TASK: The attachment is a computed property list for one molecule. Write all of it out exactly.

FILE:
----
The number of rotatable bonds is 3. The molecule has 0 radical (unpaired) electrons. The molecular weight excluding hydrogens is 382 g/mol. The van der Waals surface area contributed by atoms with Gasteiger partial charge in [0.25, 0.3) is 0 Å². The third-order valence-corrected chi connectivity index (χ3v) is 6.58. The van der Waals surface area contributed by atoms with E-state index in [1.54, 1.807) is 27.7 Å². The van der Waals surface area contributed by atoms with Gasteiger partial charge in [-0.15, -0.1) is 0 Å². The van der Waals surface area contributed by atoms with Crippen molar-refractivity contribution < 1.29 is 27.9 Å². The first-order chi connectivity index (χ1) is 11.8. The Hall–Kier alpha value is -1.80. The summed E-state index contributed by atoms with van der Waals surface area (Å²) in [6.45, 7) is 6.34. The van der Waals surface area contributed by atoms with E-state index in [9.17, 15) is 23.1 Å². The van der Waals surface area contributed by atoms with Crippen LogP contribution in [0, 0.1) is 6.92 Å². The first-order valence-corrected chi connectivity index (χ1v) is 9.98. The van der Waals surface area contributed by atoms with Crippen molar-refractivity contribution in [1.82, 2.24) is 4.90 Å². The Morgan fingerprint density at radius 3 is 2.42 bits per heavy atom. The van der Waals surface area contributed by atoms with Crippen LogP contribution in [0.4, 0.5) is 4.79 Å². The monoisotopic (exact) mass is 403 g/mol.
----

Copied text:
The number of rotatable bonds is 3. The molecule has 0 radical (unpaired) electrons. The molecular weight excluding hydrogens is 382 g/mol. The van der Waals surface area contributed by atoms with Gasteiger partial charge in [0.25, 0.3) is 0 Å². The third-order valence-corrected chi connectivity index (χ3v) is 6.58. The van der Waals surface area contributed by atoms with E-state index in [1.54, 1.807) is 27.7 Å². The van der Waals surface area contributed by atoms with Gasteiger partial charge in [-0.15, -0.1) is 0 Å². The van der Waals surface area contributed by atoms with Crippen molar-refractivity contribution < 1.29 is 27.9 Å². The first-order chi connectivity index (χ1) is 11.8. The Hall–Kier alpha value is -1.80. The summed E-state index contributed by atoms with van der Waals surface area (Å²) in [6.45, 7) is 6.34. The van der Waals surface area contributed by atoms with E-state index in [9.17, 15) is 23.1 Å². The van der Waals surface area contributed by atoms with Crippen LogP contribution in [0, 0.1) is 6.92 Å². The first-order valence-corrected chi connectivity index (χ1v) is 9.98. The van der Waals surface area contributed by atoms with Crippen molar-refractivity contribution in [1.82, 2.24) is 4.90 Å². The Morgan fingerprint density at radius 3 is 2.42 bits per heavy atom. The van der Waals surface area contributed by atoms with Crippen LogP contribution in [0.4, 0.5) is 4.79 Å². The monoisotopic (exact) mass is 403 g/mol.